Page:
Oakland Wiki + Oakland Public Library = True Love

Oakland Public Library and Oakland Wiki are working together to help you share what you know about Oakland.

Oakland Wiki is a community website about Oakland that anybody can contribute to.  Including you and me!  We are so very excited about this that we are hosting a series of neighborhood "edit parties" where Oakland Wiki volunteers will help you share what you know about Oakland.

It's very easy.  You don't even need to have computer experience.

You can add information about:

  • What your neighborhood is like
  • Your family's history and experiences
  • Cultural events and history
  • Fun things to do
  • Anything else you think other people should know about Oakland

Come to one or come to them all!  Most of these have a focus for topics to write about, but you can feel free to come and learn about Oakland Wiki and write about

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PAWS to Read at Lakeview

Your child can read to a dog! Bring her to our Lakeview Branch on April afternoons. Sign up is required.

Boy reading to dogIs your child shy about reading out loud? Does your child avoid reading at all? Join us on Wednesday afternoons in April. Therapy Pets in Oakland is bringing dogs to the Lakeview Branch to give your child a fun way to practice reading. These gentle dogs do not judge children; they only love them. 

Research has shows that children gain ease in reading when they read to dogs. And who wouldn't love being around these mellow dogs?

Sign up for 20-minute sessions by calling the branch (510 238-7344) or by dropping by.

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War Ink - Recruiting Tattooed Veterans for Groundbreaking Exhibit

OPL is helping to recruit Iraq and Aghanistan veterans with memorial tattoos of their combat experiences. Can you participate?

War ink LogoOakland Public Library has joined other local libraries to recruit participants for a ground breaking exhibition of War Ink: OIF/ OEF Veteran Memorial Tattoo Artwork.

We’re looking for 18 veterans from San Francisco County down to San Benito County to participate in this effort. If you are a veteran who has a memorial tattoo of your combat experience, please contact Jason Deitch (jasonadeitch@gmail.com | 510-593-8423) directly with your name, contact information, city of residence, branch of service, and, of course, a photo of your tattoo(s).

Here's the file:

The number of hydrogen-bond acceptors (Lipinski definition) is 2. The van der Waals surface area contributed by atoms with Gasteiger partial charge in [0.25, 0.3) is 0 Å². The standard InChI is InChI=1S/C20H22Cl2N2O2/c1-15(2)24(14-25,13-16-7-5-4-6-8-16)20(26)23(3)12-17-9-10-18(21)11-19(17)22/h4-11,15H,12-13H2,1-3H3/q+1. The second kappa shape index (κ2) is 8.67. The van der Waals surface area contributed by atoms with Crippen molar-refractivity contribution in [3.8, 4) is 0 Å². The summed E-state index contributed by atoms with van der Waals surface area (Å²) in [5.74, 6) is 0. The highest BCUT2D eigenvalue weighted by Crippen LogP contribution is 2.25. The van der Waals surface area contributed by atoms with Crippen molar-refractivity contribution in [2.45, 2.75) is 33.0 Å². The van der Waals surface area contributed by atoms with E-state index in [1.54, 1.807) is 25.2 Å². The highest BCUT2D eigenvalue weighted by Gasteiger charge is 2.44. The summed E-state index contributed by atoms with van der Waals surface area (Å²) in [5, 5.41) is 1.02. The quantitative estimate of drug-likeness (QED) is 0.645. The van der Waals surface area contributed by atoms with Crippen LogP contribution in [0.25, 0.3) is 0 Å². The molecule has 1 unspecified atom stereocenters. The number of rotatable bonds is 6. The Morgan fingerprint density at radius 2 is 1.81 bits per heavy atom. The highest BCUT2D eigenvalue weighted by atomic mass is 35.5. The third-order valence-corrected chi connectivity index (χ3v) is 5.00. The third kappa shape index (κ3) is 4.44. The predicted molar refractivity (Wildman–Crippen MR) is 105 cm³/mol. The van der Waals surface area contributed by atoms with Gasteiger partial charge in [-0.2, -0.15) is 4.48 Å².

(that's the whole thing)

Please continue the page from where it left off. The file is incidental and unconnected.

This will be for War Ink, an online exhibit of Iraq and Afghanistan veteran 

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The Old and The New

OPL is examining our past at three branch history events. Attend all three and get a prize!

Local history buffs take note!  Three Oakland Public Library branches – Montclair, Dimond, and Brookfield – are offering talks to examine and discuss the history of each respective branch.  Attend all three and you get a small prize.  A PRIZE!  WOOHOO!

 

(Note:  Prize will absolutely NOT be a stuffed bird.)

 

 

These particular branches were chosen because they are each scheduled to undergo improvements over the next couple of years. Funded by private donations, the interior improvements are expected to make these locations more welcoming to the public. When looking towards the future, it is always nice to also remember the past. So, come join us to learn more about the history – and perhaps a bit about the future – of each of these neighborhood libraries.

The first event will be at the

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Lakeview Book Club Update: Flight Behavior by Barbara Kingsolver

This blog is a random summary of comments from the Lakeview Book Club's December discussion of Barbara Kingsolver's Flight Behavior.

Flight Behavior Barbara Kingsolver

There were eleven of us, including two new members, one who said she had been trying to get here for two years!

A little background about Barbara Kingsolver. She was born in 1955 in Annapolis, Maryland. She was raised in eastern Kentucky, where her options were to be a farmer or a farmer's wife. She knew she wanted out! She has a B.A. in biology and graduate degrees in biology and ecology. During her college years she also took writing courses, but she had been making up stories for her family since she was a child. Obviously, this story rings so true, because the themes and events have been an intimate part of her life.